When you deepfry something, what do you do with the leftover grease?
October 25, 2004 7:12 AM   Subscribe

When you deepfry something, what do you do with the leftover grease? Chase it down the drain with really hot water, put it in a container and toss it, or reuse it? And if you re-use it, do you strain it first, and does it make a difference whether you used the grease for meat or fish vs. potatoes or oreos? Is rancidity a concern?
posted by stupidsexyFlanders to Food & Drink (22 answers total)
 
We've got a self-contained electric deep-fryer, and unless the oil is really nasty -- and I mean absolutely disgusting -- we leave it in there and close the top. Makes no difference what's been fried (although we don't fry fish, as fried-fish-smell is impossible to get rid of). It's often been in there for six months at a time, and it's never gone rancid. And as much as people will tell you that fresh oil tastes better, I find that I prefer foods fried in the old, crusty, black-as-night stuff. But maybe that's just me.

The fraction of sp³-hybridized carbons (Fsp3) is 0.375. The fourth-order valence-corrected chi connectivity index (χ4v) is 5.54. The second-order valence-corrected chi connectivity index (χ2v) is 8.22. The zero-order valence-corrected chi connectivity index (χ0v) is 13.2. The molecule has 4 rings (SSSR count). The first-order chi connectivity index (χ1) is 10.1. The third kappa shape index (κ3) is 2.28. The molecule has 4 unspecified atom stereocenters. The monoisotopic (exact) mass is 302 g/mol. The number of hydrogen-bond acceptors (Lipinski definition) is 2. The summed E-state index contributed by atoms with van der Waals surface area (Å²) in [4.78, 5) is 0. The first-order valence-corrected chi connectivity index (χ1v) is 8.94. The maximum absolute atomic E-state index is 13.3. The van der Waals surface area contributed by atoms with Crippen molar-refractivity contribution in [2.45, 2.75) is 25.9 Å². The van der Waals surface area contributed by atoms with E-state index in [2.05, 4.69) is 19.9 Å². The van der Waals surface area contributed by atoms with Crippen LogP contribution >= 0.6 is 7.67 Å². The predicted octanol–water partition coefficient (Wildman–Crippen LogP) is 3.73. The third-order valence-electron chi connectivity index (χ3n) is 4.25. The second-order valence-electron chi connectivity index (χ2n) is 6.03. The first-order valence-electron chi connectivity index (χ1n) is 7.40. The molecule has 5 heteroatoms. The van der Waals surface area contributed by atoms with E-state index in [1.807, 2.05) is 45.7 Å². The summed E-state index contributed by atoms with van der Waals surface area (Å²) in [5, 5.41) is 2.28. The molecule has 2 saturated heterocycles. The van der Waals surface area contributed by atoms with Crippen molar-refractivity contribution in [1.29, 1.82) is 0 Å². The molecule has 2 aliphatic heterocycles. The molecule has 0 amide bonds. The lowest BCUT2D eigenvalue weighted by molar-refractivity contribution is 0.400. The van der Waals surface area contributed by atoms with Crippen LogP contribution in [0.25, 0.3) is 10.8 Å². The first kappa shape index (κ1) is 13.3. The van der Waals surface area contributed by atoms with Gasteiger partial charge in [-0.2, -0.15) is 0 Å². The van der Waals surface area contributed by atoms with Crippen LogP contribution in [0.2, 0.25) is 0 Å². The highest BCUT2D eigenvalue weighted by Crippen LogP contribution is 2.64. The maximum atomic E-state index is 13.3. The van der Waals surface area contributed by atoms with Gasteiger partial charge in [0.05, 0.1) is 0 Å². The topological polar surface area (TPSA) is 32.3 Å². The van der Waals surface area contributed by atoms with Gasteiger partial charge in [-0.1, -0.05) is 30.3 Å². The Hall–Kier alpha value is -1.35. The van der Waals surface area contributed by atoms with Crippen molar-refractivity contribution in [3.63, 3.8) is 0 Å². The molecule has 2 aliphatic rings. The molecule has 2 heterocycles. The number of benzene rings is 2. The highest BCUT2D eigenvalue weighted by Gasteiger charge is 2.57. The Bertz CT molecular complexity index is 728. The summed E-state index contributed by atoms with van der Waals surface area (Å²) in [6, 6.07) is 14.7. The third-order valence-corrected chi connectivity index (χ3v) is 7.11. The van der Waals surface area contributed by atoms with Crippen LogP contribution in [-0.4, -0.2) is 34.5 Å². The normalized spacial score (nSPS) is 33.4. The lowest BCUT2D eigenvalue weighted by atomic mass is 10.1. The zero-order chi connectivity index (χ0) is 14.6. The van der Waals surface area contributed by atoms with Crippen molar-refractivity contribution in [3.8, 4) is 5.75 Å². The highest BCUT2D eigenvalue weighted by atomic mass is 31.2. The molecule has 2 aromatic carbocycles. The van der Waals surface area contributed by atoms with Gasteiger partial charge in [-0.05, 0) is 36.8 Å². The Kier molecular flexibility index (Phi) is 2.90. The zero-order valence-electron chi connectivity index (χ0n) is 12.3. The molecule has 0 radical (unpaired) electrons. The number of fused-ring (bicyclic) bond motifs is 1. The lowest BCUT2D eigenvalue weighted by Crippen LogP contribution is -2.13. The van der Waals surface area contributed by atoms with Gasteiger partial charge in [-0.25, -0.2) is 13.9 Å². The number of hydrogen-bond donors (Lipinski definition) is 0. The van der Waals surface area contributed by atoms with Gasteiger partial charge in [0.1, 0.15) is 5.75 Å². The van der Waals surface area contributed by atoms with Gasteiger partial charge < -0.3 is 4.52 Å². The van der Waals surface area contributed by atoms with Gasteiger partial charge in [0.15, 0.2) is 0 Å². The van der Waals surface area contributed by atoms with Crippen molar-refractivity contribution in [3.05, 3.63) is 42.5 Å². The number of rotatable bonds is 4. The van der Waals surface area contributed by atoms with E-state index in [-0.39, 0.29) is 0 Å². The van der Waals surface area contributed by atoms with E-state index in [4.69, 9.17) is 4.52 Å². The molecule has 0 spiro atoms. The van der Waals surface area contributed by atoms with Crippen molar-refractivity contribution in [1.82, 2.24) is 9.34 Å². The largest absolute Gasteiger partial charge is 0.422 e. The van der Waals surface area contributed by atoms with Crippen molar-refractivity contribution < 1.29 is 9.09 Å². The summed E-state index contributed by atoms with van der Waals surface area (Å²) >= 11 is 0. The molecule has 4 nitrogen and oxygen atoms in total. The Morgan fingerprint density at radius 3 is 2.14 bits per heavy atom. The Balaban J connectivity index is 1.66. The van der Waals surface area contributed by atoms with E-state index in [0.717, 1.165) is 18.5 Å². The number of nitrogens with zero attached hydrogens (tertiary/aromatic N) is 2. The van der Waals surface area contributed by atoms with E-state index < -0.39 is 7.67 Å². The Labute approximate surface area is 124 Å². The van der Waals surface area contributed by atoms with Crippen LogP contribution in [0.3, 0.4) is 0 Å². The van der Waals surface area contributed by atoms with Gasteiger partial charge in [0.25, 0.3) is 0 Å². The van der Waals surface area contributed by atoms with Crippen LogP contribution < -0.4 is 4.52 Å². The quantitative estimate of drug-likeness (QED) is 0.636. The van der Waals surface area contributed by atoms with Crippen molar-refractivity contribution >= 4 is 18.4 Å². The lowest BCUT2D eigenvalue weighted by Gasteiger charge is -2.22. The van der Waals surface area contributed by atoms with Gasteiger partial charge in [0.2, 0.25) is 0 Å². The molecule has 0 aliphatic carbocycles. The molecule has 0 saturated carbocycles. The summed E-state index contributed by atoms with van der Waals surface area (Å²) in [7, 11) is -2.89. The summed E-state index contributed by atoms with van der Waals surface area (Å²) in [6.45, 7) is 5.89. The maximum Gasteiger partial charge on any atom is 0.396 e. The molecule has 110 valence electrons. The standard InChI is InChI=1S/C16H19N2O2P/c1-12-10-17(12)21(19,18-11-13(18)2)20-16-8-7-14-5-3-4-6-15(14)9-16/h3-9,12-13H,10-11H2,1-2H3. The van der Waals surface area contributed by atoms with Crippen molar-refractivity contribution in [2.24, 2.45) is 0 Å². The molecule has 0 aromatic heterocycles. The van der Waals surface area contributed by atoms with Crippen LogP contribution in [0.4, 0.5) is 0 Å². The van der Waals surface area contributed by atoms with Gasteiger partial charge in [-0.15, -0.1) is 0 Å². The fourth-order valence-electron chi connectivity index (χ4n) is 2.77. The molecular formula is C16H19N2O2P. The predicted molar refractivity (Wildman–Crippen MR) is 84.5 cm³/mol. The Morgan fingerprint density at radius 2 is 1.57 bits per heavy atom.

posted by uncleozzy at 7:27 AM on October 25, 2004


Bag it, bin it. Don't flush it.

"Solidified fat is one of the biggest causes of blocked sinks and can lead to blockages in our sewers."
posted by nthdegx at 7:27 AM on October 25, 2004


If you really want to put it down the drain, this guy has a good method.

"Many years ago my mother taught me a trick that really works to stop grease from coagulating in drain and city sewer lines. I knew that bacon grease and other greases turned into a hard slick mass once cooled so I was shocked one day as I saw my mother pour a large amount of bacon grease down our kitchen sink. What I didn't see is that minutes before she had squirted a generous amount of liquid dish soap into the skillet. She then added lots of hot water and mixed the grease with the soap. After pouring the solution into the sink, she let the hot water run for about one minute. Mom was using her training as a pharmacist to emulsify the grease."